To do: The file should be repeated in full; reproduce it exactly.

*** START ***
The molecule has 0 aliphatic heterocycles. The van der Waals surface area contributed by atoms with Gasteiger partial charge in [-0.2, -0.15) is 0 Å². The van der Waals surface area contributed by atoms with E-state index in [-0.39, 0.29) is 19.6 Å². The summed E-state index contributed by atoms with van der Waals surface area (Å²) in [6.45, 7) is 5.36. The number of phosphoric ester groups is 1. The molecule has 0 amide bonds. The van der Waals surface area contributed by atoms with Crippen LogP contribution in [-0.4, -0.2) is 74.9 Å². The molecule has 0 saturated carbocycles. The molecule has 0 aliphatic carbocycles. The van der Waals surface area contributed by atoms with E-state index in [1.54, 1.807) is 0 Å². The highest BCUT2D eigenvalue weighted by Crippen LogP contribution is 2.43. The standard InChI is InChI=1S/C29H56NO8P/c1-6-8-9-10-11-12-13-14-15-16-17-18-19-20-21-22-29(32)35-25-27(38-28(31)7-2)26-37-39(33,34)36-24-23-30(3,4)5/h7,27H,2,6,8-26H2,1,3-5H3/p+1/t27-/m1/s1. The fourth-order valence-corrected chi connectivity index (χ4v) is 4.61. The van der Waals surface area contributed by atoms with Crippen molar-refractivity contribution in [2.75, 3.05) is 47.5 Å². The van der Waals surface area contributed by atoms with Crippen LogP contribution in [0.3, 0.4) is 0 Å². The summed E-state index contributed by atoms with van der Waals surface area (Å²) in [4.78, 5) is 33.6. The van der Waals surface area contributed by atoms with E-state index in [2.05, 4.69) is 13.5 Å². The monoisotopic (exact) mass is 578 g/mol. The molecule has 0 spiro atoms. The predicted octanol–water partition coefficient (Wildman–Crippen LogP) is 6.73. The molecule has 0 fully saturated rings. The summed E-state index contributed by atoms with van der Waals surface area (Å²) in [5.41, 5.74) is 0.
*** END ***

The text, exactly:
The molecule has 0 aliphatic heterocycles. The van der Waals surface area contributed by atoms with Gasteiger partial charge in [-0.2, -0.15) is 0 Å². The van der Waals surface area contributed by atoms with E-state index in [-0.39, 0.29) is 19.6 Å². The summed E-state index contributed by atoms with van der Waals surface area (Å²) in [6.45, 7) is 5.36. The number of phosphoric ester groups is 1. The molecule has 0 amide bonds. The van der Waals surface area contributed by atoms with Crippen LogP contribution in [-0.4, -0.2) is 74.9 Å². The molecule has 0 saturated carbocycles. The molecule has 0 aliphatic carbocycles. The van der Waals surface area contributed by atoms with E-state index in [1.54, 1.807) is 0 Å². The highest BCUT2D eigenvalue weighted by Crippen LogP contribution is 2.43. The standard InChI is InChI=1S/C29H56NO8P/c1-6-8-9-10-11-12-13-14-15-16-17-18-19-20-21-22-29(32)35-25-27(38-28(31)7-2)26-37-39(33,34)36-24-23-30(3,4)5/h7,27H,2,6,8-26H2,1,3-5H3/p+1/t27-/m1/s1. The fourth-order valence-corrected chi connectivity index (χ4v) is 4.61. The van der Waals surface area contributed by atoms with Crippen molar-refractivity contribution in [2.75, 3.05) is 47.5 Å². The van der Waals surface area contributed by atoms with Crippen LogP contribution in [0.3, 0.4) is 0 Å². The summed E-state index contributed by atoms with van der Waals surface area (Å²) in [4.78, 5) is 33.6. The van der Waals surface area contributed by atoms with E-state index in [2.05, 4.69) is 13.5 Å². The monoisotopic (exact) mass is 578 g/mol. The molecule has 0 spiro atoms. The predicted octanol–water partition coefficient (Wildman–Crippen LogP) is 6.73. The molecule has 0 fully saturated rings. The summed E-state index contributed by atoms with van der Waals surface area (Å²) in [5.41, 5.74) is 0.